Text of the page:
Elisabeth Kübler-RossBMJ 2004; 329 doi: https://doi.org/10.1136/bmj.329.7466.627 (Published 09 September 2004) Cite this as: BMJ 2004;329:627
In her groundbreaking bestseller On Death and Dying, Elisabeth Kübler-Ross overturned how physicians treat dying patients. When the book was published in 1969, death was a taboo subject and discussing it was considered morbid. Patients died alone in hospitals; physicians ignored them; and adequate pain medication was underused. The book brought these practices to the fore—and pressed for more humane treatment of the dying.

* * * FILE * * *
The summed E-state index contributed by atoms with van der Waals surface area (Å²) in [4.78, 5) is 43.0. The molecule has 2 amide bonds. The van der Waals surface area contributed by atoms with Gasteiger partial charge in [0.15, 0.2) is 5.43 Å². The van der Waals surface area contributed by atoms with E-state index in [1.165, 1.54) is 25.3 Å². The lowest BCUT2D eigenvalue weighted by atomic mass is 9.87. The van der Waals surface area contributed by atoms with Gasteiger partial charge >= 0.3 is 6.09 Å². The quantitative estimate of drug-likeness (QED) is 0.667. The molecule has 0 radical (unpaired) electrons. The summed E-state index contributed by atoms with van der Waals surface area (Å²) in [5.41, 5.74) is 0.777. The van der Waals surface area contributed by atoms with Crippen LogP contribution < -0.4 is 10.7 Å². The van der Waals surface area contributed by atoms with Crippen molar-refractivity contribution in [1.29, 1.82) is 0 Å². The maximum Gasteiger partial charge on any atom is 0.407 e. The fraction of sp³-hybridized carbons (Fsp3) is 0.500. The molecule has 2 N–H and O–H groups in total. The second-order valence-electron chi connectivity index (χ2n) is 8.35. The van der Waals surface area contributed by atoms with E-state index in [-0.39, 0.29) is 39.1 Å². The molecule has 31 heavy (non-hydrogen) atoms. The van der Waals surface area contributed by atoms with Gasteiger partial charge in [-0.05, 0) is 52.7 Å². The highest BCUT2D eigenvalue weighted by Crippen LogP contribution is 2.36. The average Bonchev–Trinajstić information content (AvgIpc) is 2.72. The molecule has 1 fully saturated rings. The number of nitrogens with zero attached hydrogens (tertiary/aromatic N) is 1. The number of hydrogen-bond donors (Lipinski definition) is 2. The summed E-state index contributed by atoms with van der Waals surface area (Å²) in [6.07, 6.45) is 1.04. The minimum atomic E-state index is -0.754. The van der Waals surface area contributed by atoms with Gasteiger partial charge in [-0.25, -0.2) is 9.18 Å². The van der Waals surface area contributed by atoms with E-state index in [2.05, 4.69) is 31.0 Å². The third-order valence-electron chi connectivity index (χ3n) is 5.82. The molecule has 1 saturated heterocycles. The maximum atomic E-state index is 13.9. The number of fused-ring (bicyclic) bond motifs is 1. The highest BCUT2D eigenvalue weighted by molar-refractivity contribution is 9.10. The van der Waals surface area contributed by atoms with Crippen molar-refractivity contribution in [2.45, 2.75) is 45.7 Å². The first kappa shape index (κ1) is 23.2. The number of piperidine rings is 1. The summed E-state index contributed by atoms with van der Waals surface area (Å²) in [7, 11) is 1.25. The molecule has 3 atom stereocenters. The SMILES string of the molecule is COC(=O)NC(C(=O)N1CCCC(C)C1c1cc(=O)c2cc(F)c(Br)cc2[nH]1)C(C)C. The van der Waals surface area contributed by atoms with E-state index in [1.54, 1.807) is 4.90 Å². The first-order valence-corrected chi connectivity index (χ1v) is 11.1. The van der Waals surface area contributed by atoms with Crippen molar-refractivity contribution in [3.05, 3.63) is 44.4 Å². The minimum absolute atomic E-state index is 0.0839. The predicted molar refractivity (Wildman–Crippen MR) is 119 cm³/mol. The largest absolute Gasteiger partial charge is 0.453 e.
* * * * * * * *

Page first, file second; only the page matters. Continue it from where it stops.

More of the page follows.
The book rocked the medical profession—and at the same time also resulted in a public outcry for compassionate care of the dying. On Death and Dying is a classic work and is still in print around the world today.
Kübler-Ross's work stemmed from the realisation that in her native Switzerland, death, like birth, was considered a normal part of the life cycle. In Switzerland people died at home surrounded by family and friends—and they were comfortable until the end of their lives. In contrast in the United States and other countries that placed a premium on high tech medicine, patients lay by the wayside. It was a practice she deplored.
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